Following several hundred years of relative isolation, Central Asia has re-emerged as an important region on the international scene. Its importance derives from its strategic location astride the main economic and political centers of the Eurasian continent. While this location poses significant challenges to the landlocked states of the region, it also provides opportunities to them and to their neighbors – not least, the gradual re-emergence of land trade and transportation routes connecting Europe and Asia. ISDP uses a historical definition of Central Asia that goes beyond the five countries of Soviet Central Asia (Kazakhstan, Kyrgyzstan, Tajikistan, Turkmenistan and Uzbekistan) to include also Afghanistan and China’s Xinjiang-Uighur Autonomous Region.
ISDP’s activities on Central Asia, conducted within the framework of the Joint Center with the Central Asia-Caucasus Institute in Washington, D.C., focuses on research and analysis on the political development and regional security in the region, Central Asia’s relations with the EU and U.S., as well as the re-emergence of continental trade and transport. The Joint Center publishes the biweekly Central Asia-Caucasus Analyst, a leading sources of analysis on regional developments.
Central Asia: All Together Now
After a quarter century of independence, the fragmentation of Central Asia is evident to all. A senior official there might justifiably complain about how each country “[is] pursuing its own […]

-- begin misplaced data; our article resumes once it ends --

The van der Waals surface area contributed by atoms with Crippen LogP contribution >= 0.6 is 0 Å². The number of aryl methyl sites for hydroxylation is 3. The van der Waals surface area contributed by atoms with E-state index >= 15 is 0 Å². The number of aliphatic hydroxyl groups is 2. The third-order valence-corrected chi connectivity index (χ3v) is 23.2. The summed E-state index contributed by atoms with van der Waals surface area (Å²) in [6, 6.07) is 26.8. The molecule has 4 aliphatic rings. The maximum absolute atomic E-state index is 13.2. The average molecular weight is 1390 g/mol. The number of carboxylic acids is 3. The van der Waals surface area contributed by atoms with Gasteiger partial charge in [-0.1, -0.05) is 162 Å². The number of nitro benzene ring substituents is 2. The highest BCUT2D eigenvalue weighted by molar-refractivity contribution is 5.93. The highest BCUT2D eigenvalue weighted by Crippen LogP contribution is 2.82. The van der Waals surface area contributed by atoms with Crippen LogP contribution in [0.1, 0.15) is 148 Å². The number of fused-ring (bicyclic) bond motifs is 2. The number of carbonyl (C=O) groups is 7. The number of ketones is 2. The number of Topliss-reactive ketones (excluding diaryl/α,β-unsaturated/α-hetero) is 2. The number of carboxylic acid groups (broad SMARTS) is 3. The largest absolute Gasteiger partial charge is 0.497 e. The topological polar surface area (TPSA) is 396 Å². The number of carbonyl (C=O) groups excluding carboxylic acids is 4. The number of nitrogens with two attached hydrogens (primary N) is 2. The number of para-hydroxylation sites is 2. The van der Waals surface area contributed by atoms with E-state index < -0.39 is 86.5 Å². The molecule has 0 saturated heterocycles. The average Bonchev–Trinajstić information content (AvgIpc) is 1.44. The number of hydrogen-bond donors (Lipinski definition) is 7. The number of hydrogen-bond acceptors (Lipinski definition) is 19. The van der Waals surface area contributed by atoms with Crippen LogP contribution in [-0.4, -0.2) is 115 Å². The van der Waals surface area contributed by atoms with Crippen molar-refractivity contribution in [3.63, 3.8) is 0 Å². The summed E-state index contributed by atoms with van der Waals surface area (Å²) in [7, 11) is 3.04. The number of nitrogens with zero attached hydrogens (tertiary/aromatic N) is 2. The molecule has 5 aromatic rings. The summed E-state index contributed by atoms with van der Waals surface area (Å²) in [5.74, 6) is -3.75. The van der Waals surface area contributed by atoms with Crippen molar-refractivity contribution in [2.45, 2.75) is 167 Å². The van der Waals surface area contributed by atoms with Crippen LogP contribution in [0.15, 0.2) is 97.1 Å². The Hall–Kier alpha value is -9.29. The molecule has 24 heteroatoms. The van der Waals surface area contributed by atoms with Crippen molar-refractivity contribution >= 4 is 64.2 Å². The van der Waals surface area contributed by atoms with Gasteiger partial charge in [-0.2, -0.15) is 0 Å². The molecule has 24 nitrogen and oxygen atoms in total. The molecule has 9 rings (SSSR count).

Terror in Stockholm
Last week’s terror attack in Sweden should raise important questions about how the West defines its enemies. Last Friday, an ISIS supporter rammed a truck into a department store in […]
Party Problems and Factionalism in Soviet Uzbekistan: Evidence from the Communist Party Archives
Executive Summary This paper examines party problems and factionalism in Soviet Uzbekistan, covering the period from the creation of the republic in 1924-1925 to independence in 1991. More specifically, it […]
Time to Re-Engage
Whipsawed by years of foreign policy activism and then by general retreat, the United States is at risk of losing an opportunity to cement hard-won gains in Central Asia/Afghanistan. For some […]
Russia: an Enabler of Jihad?
Russian officials have had to contain their glee in monitoring recent political events in America and Europe. They appear to think their days in the cold may soon be over. […]
China’s March West: Pitfalls and Challenges in Greater Central Asia
Central Asia constitutes a lynchpin for China’s Belt and Road ambitions. However, as Niklas Swanström and Pär Nyrén argue, Beijing also faces a number of challenges and pitfalls if Greater Central Asia […]